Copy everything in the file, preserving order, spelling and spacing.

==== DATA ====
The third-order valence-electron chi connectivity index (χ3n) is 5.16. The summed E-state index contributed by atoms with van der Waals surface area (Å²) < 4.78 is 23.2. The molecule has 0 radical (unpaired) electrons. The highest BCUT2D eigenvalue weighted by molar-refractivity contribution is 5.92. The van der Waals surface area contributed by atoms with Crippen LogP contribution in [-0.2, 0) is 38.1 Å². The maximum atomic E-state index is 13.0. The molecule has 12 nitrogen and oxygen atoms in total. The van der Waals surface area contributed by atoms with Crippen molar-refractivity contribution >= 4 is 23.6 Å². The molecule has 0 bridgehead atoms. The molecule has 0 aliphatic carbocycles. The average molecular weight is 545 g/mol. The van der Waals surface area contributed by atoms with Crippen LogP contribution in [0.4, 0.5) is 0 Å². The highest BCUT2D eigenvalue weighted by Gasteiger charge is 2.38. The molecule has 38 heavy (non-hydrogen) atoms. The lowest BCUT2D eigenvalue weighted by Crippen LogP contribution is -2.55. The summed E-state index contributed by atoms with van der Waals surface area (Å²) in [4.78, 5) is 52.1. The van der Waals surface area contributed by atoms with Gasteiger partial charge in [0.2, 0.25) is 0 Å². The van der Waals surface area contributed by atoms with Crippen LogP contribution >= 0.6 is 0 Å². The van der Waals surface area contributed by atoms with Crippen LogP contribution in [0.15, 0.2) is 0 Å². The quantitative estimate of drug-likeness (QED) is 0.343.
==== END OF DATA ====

The third-order valence-electron chi connectivity index (χ3n) is 5.16. The summed E-state index contributed by atoms with van der Waals surface area (Å²) < 4.78 is 23.2. The molecule has 0 radical (unpaired) electrons. The highest BCUT2D eigenvalue weighted by molar-refractivity contribution is 5.92. The van der Waals surface area contributed by atoms with Crippen LogP contribution in [-0.2, 0) is 38.1 Å². The maximum atomic E-state index is 13.0. The molecule has 12 nitrogen and oxygen atoms in total. The van der Waals surface area contributed by atoms with Crippen molar-refractivity contribution >= 4 is 23.6 Å². The molecule has 0 bridgehead atoms. The molecule has 0 aliphatic carbocycles. The average molecular weight is 545 g/mol. The van der Waals surface area contributed by atoms with Crippen LogP contribution in [0.4, 0.5) is 0 Å². The highest BCUT2D eigenvalue weighted by Gasteiger charge is 2.38. The molecule has 38 heavy (non-hydrogen) atoms. The lowest BCUT2D eigenvalue weighted by Crippen LogP contribution is -2.55. The summed E-state index contributed by atoms with van der Waals surface area (Å²) in [4.78, 5) is 52.1. The van der Waals surface area contributed by atoms with Gasteiger partial charge in [0.2, 0.25) is 0 Å². The van der Waals surface area contributed by atoms with Crippen LogP contribution >= 0.6 is 0 Å². The van der Waals surface area contributed by atoms with Crippen LogP contribution in [0.15, 0.2) is 0 Å². The quantitative estimate of drug-likeness (QED) is 0.343.